Set of Complex Numbers
The set of complex numbers is a set of all numbers ever existed, from pi to 1.
Complex numbers are numbers which have a real part and an imaginary part, usually written in the from a + b.
Real numbers is the set of all numbers which aren't imaginary, eg. don't have the b counterpart and can be squared into some nonnegative number.
Imaginary numbers is the set of numbers which do have the b counterpart. They will always be squared into a negative number.
Set of all Real Numbers
The set of all real numbers can be classified into two major sub sets, the set of irrational and rational numbers.
Irrational numbers are all numbers which cannot be simplified into the from a/b where b isn't 0.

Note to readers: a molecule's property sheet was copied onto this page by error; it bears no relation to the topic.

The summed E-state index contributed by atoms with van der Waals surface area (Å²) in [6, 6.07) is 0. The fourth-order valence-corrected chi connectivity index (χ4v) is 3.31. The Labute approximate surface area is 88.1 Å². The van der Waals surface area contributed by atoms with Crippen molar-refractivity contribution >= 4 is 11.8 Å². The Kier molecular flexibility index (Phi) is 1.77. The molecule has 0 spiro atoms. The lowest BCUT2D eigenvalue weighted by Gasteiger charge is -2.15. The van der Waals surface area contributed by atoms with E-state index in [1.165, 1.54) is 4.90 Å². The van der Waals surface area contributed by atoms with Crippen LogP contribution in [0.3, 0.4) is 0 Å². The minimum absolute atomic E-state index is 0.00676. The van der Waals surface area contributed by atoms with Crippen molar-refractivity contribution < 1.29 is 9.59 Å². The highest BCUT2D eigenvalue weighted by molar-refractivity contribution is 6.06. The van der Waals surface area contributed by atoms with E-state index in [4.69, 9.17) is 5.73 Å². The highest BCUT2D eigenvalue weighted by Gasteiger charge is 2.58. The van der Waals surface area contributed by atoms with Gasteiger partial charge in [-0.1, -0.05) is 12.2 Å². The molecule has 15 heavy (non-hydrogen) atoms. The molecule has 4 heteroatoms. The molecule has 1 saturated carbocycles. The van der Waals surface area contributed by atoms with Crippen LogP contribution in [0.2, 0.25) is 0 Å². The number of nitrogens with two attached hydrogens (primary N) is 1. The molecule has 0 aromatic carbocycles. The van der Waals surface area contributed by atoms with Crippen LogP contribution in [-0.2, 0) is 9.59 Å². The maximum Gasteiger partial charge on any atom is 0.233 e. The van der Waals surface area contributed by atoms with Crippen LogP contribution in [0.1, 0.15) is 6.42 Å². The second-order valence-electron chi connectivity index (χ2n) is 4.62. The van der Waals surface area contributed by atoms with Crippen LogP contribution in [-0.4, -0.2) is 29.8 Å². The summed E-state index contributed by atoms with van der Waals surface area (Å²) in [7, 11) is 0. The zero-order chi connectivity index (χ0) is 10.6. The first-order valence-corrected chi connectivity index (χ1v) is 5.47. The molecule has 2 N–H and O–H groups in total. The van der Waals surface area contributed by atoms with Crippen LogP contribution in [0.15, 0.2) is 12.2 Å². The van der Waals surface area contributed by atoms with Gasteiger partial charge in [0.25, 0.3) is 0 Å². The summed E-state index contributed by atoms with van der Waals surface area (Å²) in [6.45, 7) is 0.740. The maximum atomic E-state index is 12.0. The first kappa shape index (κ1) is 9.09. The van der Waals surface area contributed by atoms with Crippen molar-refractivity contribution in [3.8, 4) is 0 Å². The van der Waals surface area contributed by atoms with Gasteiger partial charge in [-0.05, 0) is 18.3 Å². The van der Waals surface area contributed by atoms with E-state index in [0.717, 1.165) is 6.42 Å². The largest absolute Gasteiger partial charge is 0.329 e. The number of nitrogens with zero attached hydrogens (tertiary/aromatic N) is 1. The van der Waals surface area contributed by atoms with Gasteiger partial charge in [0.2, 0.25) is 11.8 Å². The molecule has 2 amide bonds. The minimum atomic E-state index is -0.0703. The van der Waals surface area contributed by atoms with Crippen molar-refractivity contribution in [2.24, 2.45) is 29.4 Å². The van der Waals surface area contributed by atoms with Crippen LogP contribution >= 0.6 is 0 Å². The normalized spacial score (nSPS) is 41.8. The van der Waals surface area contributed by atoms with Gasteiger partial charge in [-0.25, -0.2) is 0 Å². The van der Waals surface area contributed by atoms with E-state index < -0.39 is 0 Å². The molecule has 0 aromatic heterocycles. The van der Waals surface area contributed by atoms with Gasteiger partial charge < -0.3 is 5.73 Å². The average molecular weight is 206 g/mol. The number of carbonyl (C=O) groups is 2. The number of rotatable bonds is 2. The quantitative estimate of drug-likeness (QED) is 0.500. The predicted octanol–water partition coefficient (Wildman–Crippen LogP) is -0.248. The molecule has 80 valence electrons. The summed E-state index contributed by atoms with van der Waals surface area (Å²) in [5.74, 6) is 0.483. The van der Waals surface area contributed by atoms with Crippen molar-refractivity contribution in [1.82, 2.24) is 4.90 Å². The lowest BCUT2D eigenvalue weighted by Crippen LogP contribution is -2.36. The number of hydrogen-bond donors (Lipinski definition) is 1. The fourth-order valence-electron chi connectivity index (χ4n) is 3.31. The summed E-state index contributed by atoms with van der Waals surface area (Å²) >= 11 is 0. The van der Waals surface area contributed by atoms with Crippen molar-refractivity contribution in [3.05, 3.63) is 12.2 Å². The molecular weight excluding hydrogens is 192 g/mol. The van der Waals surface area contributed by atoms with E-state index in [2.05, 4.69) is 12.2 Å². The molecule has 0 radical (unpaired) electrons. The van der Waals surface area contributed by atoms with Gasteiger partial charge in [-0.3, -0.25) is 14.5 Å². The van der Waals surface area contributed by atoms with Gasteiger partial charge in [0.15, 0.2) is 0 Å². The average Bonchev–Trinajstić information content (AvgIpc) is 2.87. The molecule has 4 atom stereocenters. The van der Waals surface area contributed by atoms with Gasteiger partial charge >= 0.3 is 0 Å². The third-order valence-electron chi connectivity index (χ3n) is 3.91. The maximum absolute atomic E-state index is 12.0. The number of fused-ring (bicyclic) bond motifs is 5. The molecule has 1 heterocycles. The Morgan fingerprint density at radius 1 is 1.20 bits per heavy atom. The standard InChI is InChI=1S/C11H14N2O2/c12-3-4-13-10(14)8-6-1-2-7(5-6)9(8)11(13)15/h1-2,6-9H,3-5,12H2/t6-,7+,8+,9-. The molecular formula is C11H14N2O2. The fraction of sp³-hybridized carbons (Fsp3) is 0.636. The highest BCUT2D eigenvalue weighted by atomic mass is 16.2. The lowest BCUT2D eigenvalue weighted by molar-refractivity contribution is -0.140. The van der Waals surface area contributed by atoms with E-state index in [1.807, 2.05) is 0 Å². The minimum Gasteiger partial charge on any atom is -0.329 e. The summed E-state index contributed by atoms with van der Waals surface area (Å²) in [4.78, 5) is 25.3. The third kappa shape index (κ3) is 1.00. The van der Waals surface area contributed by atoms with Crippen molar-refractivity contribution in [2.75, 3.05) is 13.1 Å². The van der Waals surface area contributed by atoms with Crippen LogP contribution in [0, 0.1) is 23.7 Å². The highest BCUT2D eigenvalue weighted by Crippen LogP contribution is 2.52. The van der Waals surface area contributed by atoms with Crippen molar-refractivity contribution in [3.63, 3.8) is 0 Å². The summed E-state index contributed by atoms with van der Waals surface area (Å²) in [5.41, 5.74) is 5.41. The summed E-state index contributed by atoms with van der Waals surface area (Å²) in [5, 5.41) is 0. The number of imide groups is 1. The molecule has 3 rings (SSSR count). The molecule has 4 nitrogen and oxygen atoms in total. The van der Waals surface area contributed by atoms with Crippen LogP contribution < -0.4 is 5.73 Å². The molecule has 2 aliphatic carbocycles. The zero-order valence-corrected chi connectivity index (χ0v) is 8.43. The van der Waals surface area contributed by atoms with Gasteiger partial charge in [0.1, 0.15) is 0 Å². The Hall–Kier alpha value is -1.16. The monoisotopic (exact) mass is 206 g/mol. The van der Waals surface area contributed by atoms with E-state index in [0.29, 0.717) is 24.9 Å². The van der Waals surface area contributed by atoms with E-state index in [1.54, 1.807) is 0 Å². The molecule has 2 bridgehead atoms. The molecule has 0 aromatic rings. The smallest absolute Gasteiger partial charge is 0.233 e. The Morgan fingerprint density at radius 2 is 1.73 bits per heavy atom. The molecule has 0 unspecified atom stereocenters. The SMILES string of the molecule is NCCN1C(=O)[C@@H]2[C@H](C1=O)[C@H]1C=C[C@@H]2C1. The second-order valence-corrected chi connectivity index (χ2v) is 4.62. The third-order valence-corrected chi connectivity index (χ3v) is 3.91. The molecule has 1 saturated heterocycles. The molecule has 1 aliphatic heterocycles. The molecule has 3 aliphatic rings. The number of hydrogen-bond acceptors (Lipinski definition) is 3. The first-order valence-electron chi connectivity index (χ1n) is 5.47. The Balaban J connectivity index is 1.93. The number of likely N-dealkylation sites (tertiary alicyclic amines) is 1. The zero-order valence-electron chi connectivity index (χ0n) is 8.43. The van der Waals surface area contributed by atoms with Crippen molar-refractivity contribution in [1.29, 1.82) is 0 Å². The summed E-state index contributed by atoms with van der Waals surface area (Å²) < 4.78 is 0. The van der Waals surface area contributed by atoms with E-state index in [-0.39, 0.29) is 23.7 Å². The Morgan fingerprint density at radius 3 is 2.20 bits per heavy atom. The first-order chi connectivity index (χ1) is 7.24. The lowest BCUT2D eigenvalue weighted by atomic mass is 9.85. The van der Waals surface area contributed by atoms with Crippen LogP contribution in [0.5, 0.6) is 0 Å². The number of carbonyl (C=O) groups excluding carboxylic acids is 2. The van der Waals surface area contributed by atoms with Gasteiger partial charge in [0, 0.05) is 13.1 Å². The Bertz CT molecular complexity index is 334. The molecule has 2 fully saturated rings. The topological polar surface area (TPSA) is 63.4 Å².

Rational numbers are all numbers which can be simplified into a/b. The rational numbers can be further split into to more subsets, subsubsets, and so on.
Set of Rational Numbers
Integers are all numbers which aren't fractions but can be simplified into a/b. For example, 2 is an integer and 2/3 isn't. Usually integers are numbers we use for our daily counting. They are both negative and nonnegative.
Natural numbers are all positive integers. Examples are 2 and 3. 0 is nonnegative, but isn't positive so is therefore excluded. Natural numbers are a subset of integers, which are a subset of rational numbers, which combine with irrational numbers to make real numbers, which combine with imaginary numbers to make the set of all complex numbers.